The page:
In other words, if you say you are a healthy weight and don't smoke, you can get coverage immediately, online. However, if Haven Life later finds you that you are an overweight chimney, they will require a medical exam and adjust your coverage accordingly.
2: Based on how you fill out the application, Haven Life may ask you to take a medical exam before finalizing their offer. The exam typically takes less than 20 minutes and can be conducted at your home or office (I have taken this same exam to qualify for a completely unrelated disability insurance policy, and it really is easy and quick). About 7-10 days after the exam, Haven Life will extend an offer.
How long does it take to get coverage with Haven Life?
In some cases, for healthy applicants under age 45, you can get coverage within minutes online. Otherwise, it takes a couple of weeks for the medical exam and paperwork to be complete. The company will answer your questions via chat and phone.
How much does Haven Life cost?
I ran some numbers on this calculator, for a 20-year, $500,000 policy for a woman who is:
Age 45, in excellent health, non-smoker: $39.33 per month
Age 45, in average health, non-smoker: $72.71 per month
Age 35, in excellent health, non-smoker: $18.70 per month
Age 35, average health, non-smoker: $39.08 per month
Age 25, excellent health, non-smoker: $16.95 per month
Age 25, average health, non-smoker: $30.77 per month
How much life insurance do you need with Haven Life?
Ah, the universal question! Depending on what your goals are — for example, do you want to be able to pay for all of your kids' college expenses? An expensive funeral? Support your aging parents? — as well as your personal finance situation, your life insurance needs are. Thankfully, Haven Life does have a very good and easy-to-use life insurance calculator to help you quickly figure out this huge question!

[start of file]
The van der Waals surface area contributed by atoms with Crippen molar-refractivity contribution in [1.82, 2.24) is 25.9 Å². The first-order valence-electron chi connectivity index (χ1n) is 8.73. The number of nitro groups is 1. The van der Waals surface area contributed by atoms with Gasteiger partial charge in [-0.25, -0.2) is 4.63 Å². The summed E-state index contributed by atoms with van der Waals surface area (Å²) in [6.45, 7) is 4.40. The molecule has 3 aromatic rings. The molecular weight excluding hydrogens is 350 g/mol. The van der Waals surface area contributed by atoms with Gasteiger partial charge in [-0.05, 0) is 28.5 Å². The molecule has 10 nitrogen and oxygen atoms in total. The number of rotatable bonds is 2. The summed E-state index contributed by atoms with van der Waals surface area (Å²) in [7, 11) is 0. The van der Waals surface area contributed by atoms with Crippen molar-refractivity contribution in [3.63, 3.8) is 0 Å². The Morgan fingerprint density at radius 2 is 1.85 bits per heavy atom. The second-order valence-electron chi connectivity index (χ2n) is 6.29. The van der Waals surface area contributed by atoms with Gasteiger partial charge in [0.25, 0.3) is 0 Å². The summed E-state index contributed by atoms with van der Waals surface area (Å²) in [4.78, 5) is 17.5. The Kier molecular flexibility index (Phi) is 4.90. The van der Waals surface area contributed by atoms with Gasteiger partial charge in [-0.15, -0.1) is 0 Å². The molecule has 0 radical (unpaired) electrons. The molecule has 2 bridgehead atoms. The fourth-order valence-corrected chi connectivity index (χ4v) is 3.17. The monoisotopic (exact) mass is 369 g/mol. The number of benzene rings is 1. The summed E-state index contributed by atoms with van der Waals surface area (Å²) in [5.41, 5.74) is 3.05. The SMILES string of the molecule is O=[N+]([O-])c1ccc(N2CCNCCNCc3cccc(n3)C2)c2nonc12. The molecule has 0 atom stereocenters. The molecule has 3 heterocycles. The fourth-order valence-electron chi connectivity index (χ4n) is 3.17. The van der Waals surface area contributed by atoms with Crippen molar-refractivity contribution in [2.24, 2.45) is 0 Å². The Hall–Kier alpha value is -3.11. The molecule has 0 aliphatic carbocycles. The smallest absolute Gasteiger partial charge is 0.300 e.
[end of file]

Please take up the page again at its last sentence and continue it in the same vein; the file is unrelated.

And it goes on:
Is Haven Life any better than other insurers?
In a lot of ways, all life insurers are more or less the same — and picking one over the other is often just a matter of finding the best price. Haven Life does have a lot going for it: The backing of one of the best-rated and oldest life insurers in the country (MassMutual), a uniquely quick and easy online application, which cuts out on really the biggest hurdle to getting life insurance: the long and annoying application process.
The company is also offering some perks that some users may like, like their blog and insurance information center, which offer info on personal finance topics (which isn't so unusual — that information is found for free all over the web).
Haven Life does offer some cool perks through its Plus program, which is available in most states: Free service to create a trust and will (you probably know you should have both, but if you're like most Americans, do not), as well as 15% off CVS Minute Clinic (I use one in my neighborhood for flu shots and other medical services), as well as free access to the emergency call service LifeLink.
Takeaway: Compare Haven Life rates with other insurers. If you are under age 45 and healthy, you will have many options, and Haven Life's application and onboarding process is as easy as it could be.
Emma Johnson is a veteran money journalist, noted blogger, bestselling author and an host of the award-winning podcast, Like a Mother with Emma Johnson. A former Associated Press Financial Wire reporter and MSN Money columnist, Emma has written for the New York Times, Wall Street Journal, Forbes, Glamour, Oprah.com, U.S. News, Parenting, USA Today and others. Her #1 bestseller, The Kickass Single Mom (Penguin), was named to the New York Post's ‘Must Read” list.
Emma regularly comments on issues of modern families, gender equality, divorce, sex and motherhood for outlets like CNN, Headline News, New York Times, Wall Street Journal, Fox & Friends, CNBC, NPR, TIME, MONEY, O, The Oprah Magazine and The Doctors. She was named Parents magazine’s “Best of the Web,” “Top 15 Personal Finance Podcasts” by U.S. News, and a “Most Eligible New Yorker” by New York Observer.